Rowing provides a work out for several large muscle groups (gluteals, quads, abs, lats), some that directly attach to the spine. Working muscles that attach to the spine improves circulation to the spine, which can be very advantageous for someone with spinal stenosis. Rowing also allows you to get a low impact aerobic workout, without having to be on your feet for long periods. Still, as with any new exercise, you'll want to proceed with caution. It's best to try out a rowing machine for a few minutes first, see how you feel the next day, and progress from there. Also, you'll want to start with small arcs of movement and low low resistance.

Advantages: 1) rowing specifically targets back muscles 2) it can be tailored quite easily to fit your fitness and strength level 3) is excellent for more fit individuals 3) involves exercising in a sitting position,...

June 11, 2017

Strategic exercise is smart exercise--exercise designed to provide the best chance for success. All you need to do is keep to a few basic principles:

  • Choose just one or two exercises at a time and a realistic goal.

  • Use gradual progression (just...go...slow).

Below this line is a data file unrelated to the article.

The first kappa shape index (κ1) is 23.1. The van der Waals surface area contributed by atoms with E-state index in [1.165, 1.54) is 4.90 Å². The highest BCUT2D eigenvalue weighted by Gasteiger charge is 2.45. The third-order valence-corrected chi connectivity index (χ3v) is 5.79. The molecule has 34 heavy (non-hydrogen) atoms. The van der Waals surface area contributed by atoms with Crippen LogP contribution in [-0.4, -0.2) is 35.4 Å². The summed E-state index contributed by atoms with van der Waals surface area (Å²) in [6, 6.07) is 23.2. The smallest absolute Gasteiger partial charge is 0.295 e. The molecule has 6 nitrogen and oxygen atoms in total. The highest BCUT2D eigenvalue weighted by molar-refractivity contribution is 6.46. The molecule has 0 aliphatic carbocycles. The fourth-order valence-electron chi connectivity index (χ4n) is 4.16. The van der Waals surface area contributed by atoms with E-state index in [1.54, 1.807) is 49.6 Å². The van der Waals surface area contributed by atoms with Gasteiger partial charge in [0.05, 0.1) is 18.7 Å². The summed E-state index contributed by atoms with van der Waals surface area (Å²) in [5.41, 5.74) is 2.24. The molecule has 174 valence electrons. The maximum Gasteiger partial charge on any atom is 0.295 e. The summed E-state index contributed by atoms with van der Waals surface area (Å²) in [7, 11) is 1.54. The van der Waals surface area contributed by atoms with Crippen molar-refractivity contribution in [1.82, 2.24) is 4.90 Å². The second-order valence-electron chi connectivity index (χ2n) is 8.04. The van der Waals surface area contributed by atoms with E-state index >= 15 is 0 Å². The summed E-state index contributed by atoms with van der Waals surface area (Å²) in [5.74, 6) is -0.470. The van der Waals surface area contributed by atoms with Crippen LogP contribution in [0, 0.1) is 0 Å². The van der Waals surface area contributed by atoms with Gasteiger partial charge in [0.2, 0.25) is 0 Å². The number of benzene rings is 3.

• Should you have a flare-up--make adjustments rather than just ditching the whole program.

Let's take a look at the exercise strategies of Kyle and Bill:

Kyle is told by his doctor to exercise for his spinal stenosis and to "get out and walk." The next day, he hits the sidewalk! His goal is to walk 3 miles per day until he starts feeling better. He doesn't use any kind of cane or walker because, "That'll just make me weak!" At about 500 feet, his legs are wobbly, but he keeps on going, determined to meet his goal. Finally, his legs give out from under him. Undeterred, Kyle drags himself to his feet and continues his walk. Then, he falls and breaks his hip. (You see, he literally did hit the sidewalk!) For the next 8 we...

May 15, 2017

The following information was presented in a lecture at the Golden Future 50+ Expo in Pasadena, California on May 13th, 2017:


My name is Terri Night. I’ve been a physical therapist since 1988—so, coming up I’ll be going on 30 years. Boy, did that fly by! In my career, I’ve worked all up and down the West Coast, including the Cedars Sinai Institute of Spinal Disorders, and with some of the best spine surgeons in the country.

Like the many of you, I have my own “back” story. When I was 25, I had what I like to call my "jackass injury." I was taking classes in a Brazilian martial art called Capoeira, and was in the best shape of my life. I was walking down the sidewalk one day and, for some reason, thought it would be a good idea to take a running, leaping kick. I planned to do this kick as I sailed past a speed-limit sign, and (a la Singing in the Rain meets Rush Hour II) grab the sign pole and twirl around. This turned out to not be such a good idea. As I flew past the sign, I grabb...

May 15, 2017

1. Spinal stenosis always gets worse over time.